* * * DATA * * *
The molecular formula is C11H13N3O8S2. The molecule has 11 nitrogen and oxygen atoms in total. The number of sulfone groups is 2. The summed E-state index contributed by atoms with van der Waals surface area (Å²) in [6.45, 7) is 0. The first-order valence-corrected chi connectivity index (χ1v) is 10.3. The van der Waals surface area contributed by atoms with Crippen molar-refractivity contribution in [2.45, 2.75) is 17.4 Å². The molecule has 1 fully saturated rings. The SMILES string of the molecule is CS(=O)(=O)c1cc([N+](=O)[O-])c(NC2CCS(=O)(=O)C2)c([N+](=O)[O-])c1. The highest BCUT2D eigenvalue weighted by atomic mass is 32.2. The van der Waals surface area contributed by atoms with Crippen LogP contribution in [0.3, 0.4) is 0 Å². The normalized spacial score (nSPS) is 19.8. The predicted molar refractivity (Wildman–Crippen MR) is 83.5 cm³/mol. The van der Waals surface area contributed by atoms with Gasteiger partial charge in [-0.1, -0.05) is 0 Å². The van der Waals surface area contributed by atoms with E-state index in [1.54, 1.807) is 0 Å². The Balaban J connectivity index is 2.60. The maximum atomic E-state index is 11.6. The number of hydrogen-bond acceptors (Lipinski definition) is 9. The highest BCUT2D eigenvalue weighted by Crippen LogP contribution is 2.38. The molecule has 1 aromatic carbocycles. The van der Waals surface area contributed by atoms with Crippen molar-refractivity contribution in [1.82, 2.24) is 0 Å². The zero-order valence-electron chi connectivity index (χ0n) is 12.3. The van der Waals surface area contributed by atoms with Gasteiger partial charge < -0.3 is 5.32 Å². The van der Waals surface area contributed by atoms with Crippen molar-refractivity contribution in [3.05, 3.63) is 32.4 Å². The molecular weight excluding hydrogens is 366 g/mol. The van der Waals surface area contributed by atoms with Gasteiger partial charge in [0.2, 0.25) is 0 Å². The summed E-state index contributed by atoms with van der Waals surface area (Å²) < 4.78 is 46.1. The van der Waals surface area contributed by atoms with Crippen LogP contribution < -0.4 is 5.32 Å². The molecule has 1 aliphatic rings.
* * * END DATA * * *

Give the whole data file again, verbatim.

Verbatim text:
The molecular formula is C11H13N3O8S2. The molecule has 11 nitrogen and oxygen atoms in total. The number of sulfone groups is 2. The summed E-state index contributed by atoms with van der Waals surface area (Å²) in [6.45, 7) is 0. The first-order valence-corrected chi connectivity index (χ1v) is 10.3. The van der Waals surface area contributed by atoms with Crippen molar-refractivity contribution in [2.45, 2.75) is 17.4 Å². The molecule has 1 fully saturated rings. The SMILES string of the molecule is CS(=O)(=O)c1cc([N+](=O)[O-])c(NC2CCS(=O)(=O)C2)c([N+](=O)[O-])c1. The highest BCUT2D eigenvalue weighted by atomic mass is 32.2. The van der Waals surface area contributed by atoms with Crippen LogP contribution in [0.3, 0.4) is 0 Å². The normalized spacial score (nSPS) is 19.8. The predicted molar refractivity (Wildman–Crippen MR) is 83.5 cm³/mol. The van der Waals surface area contributed by atoms with Gasteiger partial charge in [-0.1, -0.05) is 0 Å². The van der Waals surface area contributed by atoms with E-state index in [1.54, 1.807) is 0 Å². The Balaban J connectivity index is 2.60. The maximum atomic E-state index is 11.6. The number of hydrogen-bond acceptors (Lipinski definition) is 9. The highest BCUT2D eigenvalue weighted by Crippen LogP contribution is 2.38. The molecule has 1 aromatic carbocycles. The van der Waals surface area contributed by atoms with Crippen molar-refractivity contribution in [1.82, 2.24) is 0 Å². The zero-order valence-electron chi connectivity index (χ0n) is 12.3. The van der Waals surface area contributed by atoms with Gasteiger partial charge < -0.3 is 5.32 Å². The van der Waals surface area contributed by atoms with Crippen molar-refractivity contribution in [3.05, 3.63) is 32.4 Å². The molecular weight excluding hydrogens is 366 g/mol. The van der Waals surface area contributed by atoms with Gasteiger partial charge in [0.2, 0.25) is 0 Å². The summed E-state index contributed by atoms with van der Waals surface area (Å²) < 4.78 is 46.1. The van der Waals surface area contributed by atoms with Crippen LogP contribution < -0.4 is 5.32 Å². The molecule has 1 aliphatic rings.